Between a Rock and Party Place
His name was Floyd Collins. He was a legendary spelunker, a cave explorer that is, and more generally a backwoods, homegrown son of the state of Kentucky. Back in the 1920s, it was Floyd who put Mammoth Cave, Kentucky on the map.
It’s not that Collins discovered the cave system. It’s one of the largest and best known in the world, utilized by the people of the Americas for centuries. But this entrepreneur succeeded in turning it into a tourist and commercial enterprise.
Floyd, however, was not one to sit on his laurels. Always hungry for new exploration and the next big discovery, on January 30, 1925, he crawled into a dark, wet, rat hole known as SandCave. It would be Floyd’s last such adventure.
Collins slithered his way nearly two hundred feet underground with nothing but a kerosene lamp and a glass bottle of black coffee. Some passages he shoved himself through were no more than inches wide.
In one such narrow place, a small rock – no bigger than a kitchen toaster – dislodged from the wall and wedged against Collins’ foot. And try as he might, he could not free his ankle from this trap. Relatives eventually took notice of old Floyd’s absence. They arrived at his latest hangout and confirmed the worst: Floyd Collins, America’s Greatest Cave Explorer, was caught, literally, between a rock and a hard place.
A massive rescue effort began, capturing the nation’s attention in the century’s first genuine media frenzy. More than 50,000 spectators arrived at the scene, some to assist, most to observe, and some only because the food and drink were flowing. Carnivals were set up with sideshows, hot dogs, balloons, and medicine men. There were jugglers, performers, street preachers, vendors and reporters, all capitalizing on the situation.
This partying circus up above lasted for nearly three weeks. It grew so electrifying and self-absorbed, that down below, poor Floyd Collins was largely forgotten. The very reason for all the commotion – the very one who started the party – became a footnote in history.
When I read Collin’s story I couldn’t help but think of the resurrection. Tomorrow, the annual party begins once again. Many of us will dust off our Easter best, and dressed to the nines, we will go out to watch the show on the cathedral stage.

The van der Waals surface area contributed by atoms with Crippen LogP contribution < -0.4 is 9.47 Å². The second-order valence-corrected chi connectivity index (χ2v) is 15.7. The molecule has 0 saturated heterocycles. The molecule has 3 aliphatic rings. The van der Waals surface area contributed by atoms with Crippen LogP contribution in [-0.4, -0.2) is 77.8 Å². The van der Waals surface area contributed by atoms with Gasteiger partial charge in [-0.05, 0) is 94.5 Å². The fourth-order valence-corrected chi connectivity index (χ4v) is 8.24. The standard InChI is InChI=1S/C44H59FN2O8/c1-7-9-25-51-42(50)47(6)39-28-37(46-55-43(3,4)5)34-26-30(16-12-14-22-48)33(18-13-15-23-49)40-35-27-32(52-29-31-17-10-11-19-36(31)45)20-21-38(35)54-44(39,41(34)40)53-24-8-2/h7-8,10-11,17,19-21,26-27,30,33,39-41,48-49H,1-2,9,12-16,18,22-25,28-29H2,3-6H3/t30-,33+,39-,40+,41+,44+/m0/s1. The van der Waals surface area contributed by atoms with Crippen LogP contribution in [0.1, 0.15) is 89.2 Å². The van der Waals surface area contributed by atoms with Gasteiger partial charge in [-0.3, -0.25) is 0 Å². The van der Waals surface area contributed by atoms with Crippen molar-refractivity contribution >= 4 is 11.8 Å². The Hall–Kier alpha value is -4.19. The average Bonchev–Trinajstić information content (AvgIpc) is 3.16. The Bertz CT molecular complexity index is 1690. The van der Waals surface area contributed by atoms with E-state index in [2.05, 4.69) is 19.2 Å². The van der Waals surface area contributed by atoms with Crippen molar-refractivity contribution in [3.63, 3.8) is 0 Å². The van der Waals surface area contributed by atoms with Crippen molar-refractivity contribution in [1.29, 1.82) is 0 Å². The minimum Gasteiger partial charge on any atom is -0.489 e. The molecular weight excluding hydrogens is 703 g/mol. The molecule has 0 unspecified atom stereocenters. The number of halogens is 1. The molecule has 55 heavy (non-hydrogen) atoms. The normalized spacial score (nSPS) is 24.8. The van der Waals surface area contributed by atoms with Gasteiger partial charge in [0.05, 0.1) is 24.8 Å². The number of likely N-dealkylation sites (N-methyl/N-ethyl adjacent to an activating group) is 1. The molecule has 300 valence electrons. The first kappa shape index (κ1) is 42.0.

It will be the best music of the year. The preacher and other performers will have worked very hard on their soliloquies, memorizing their lines. There will be pageantry, ceremony, and spectacle; even a few medicine men capitalizing on the situation I suppose.
We will enjoy ourselves. We will be entertained, maybe even moved. We will quickly follow the show with a good meal, a few mimosas or sweet wine, and then watch the kids find some eggs out in the back yard. And come Monday, we will return to our routines, largely forgetting the One for whom this party is celebrated.
As Christians we do not believe that our Lord is trapped in a hole in the ground. We believe that Jesus was crucified, dead, and buried; but on the third day he rose again. And we believe his resurrection is the deposit paid on our own rebirth. Because he lives, we who are in Christ, will live as well.
This is ample reason for one magnificent party. So yes, let’s don our finest clothes. Let’s tune our instruments and memorize our lines. Hide the eggs, raise a glass, shout “Hallelujah!” from the rooftops, and let the pomp and circumstance that is the Easter celebration of resurrection begin.
But please, let’s not ignore who this party is for, and who called us together in the first place. Come Monday, let’s not forget why we gathered in our houses of worship bright and early on the Lord’s Day.
For while this celebration may involve everything from bonnets and big tops to whirling dervishes and baked ham, it is truly about the One who crawled into a hole called death, to defeat it. And defeat it He did. Let the party begin.